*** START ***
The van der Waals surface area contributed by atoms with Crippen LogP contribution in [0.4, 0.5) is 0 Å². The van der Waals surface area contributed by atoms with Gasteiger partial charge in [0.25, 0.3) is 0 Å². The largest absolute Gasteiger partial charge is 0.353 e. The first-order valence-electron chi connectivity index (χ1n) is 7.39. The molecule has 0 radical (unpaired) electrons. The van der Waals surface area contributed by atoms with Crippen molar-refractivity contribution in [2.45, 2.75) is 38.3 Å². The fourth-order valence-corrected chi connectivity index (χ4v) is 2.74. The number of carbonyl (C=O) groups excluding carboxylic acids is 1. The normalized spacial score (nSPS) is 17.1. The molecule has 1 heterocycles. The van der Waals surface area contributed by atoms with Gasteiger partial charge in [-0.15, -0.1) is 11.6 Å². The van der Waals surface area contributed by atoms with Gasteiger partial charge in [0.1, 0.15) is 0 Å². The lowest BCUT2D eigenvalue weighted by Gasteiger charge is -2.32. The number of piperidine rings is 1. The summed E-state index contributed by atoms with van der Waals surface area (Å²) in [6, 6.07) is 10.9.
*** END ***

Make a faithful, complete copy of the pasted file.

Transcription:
The van der Waals surface area contributed by atoms with Crippen LogP contribution in [0.4, 0.5) is 0 Å². The van der Waals surface area contributed by atoms with Gasteiger partial charge in [0.25, 0.3) is 0 Å². The largest absolute Gasteiger partial charge is 0.353 e. The first-order valence-electron chi connectivity index (χ1n) is 7.39. The molecule has 0 radical (unpaired) electrons. The van der Waals surface area contributed by atoms with Crippen molar-refractivity contribution in [2.45, 2.75) is 38.3 Å². The fourth-order valence-corrected chi connectivity index (χ4v) is 2.74. The number of carbonyl (C=O) groups excluding carboxylic acids is 1. The normalized spacial score (nSPS) is 17.1. The molecule has 1 heterocycles. The van der Waals surface area contributed by atoms with Gasteiger partial charge in [-0.15, -0.1) is 11.6 Å². The van der Waals surface area contributed by atoms with Gasteiger partial charge in [0.1, 0.15) is 0 Å². The lowest BCUT2D eigenvalue weighted by Gasteiger charge is -2.32. The number of piperidine rings is 1. The summed E-state index contributed by atoms with van der Waals surface area (Å²) in [6, 6.07) is 10.9.